https://nexttobagend.blogspot.com/2020/04/yet-another-look-at-todays-navy.html

    Like

  41. bruzedorange says:

    Linked below is an assessment of the situation (more carefully reasoned than much of the supposition that has been posted here based on only partial info) which provides a clue to why our Commander in Chief announced that he was going to look into the matter.

    The link title says it all…
    https://www.washingtonexaminer.com/opinion/dont-fixate-on-secretary-modly-we-need-to-hear-from-rear-admiral-stu-baker-on-captain-crozier

    I fear that we’ve all been contaminated by years of watching “23-hour speculation networks” (1 hour of news / 23 hours of conjecture and accusation). It used to be a hallmark of American apolitical thinking to identify the pertinent QUESTIONS that need to be answered before a fair opinion can be rendered.

    Everyone here knows we would ask better questions than the news media does. So let’s not sink to their level. Let’s keep asking our, smarter questions instead of jumping to conclusions like the manipulative media wants us to. Keep reminding ourselves, Job One of the “journalists” who are feeding us (and filtering) the news is to keep us coming back for more news about a story–NOT to keep us truly or fully informed.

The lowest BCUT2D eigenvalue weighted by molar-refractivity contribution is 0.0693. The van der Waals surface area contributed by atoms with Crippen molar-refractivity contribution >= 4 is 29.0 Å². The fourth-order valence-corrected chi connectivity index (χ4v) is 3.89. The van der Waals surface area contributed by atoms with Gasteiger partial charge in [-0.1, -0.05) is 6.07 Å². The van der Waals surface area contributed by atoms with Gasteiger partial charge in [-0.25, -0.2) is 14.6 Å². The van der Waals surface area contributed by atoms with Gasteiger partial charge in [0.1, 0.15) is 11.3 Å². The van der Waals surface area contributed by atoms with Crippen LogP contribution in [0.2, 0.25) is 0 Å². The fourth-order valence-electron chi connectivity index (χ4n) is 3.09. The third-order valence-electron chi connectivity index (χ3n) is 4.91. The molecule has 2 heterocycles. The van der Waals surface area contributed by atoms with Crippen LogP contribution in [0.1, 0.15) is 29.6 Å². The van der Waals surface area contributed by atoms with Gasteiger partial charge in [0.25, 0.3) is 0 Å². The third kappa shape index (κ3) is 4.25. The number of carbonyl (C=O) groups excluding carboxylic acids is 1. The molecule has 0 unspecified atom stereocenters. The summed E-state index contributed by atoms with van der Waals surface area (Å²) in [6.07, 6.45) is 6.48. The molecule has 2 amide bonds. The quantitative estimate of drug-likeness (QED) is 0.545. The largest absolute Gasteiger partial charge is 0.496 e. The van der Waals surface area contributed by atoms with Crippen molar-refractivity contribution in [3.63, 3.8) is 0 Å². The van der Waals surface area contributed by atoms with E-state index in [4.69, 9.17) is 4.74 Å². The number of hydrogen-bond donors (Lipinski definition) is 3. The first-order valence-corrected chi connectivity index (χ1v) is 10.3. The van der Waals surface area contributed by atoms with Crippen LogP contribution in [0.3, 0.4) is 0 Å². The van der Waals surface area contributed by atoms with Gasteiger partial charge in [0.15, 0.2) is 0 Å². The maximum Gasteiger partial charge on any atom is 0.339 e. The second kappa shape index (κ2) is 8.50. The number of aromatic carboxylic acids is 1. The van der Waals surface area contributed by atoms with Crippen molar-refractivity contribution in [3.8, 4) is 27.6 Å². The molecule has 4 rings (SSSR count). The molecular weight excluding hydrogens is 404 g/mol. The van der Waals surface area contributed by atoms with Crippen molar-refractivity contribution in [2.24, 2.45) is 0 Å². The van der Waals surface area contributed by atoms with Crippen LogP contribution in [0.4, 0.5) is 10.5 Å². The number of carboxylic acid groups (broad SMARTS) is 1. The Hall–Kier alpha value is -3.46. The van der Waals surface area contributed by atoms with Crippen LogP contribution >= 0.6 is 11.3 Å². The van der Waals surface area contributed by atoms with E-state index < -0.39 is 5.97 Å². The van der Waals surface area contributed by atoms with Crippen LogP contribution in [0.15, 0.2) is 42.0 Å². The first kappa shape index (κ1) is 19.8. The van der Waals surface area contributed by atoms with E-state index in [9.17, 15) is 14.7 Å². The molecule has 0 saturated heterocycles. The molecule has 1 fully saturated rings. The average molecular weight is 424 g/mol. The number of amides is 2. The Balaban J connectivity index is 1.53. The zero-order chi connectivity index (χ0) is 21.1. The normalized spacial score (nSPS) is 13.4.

Like

    • regitiger says:

      I’m of like mind on this issue of becoming reactive/reflexive to “news”..

      the media is unreliable…it’s become a tool for shareholders to spend political capitol to distort a narrative and to build brand loyalty. it’s identity politics at it’s most damning..

      and of course, the hard hitting, actual independent objective investigative reporting of facts does not exist at all with main stream media outlets.

      in the current state of “media”…one desiring to flush out the details that matter, the facts that are rational, and form the opinions are necessary, requires a large uptake of information from a variety of different sources.

      and of course some level of independent wisdom of judgement.

      think if it this way to prove the point.

      one of the most profitable ad and marketing industries that sponsor main stream cable news, is big pharma…you can’t go 3 minutes on ANY news broadcast without some drug product flashing across the screen using major motion picture level theatrics to produce it.

      and meanwhile the entire state of the media is willfully ignoring on purpose the reality that a simple cheap and effective and widely used drug is available to combat this pandemic.

      think about that.

      even the CDC and the WHO has a conflict of interest with big pharma on this subject.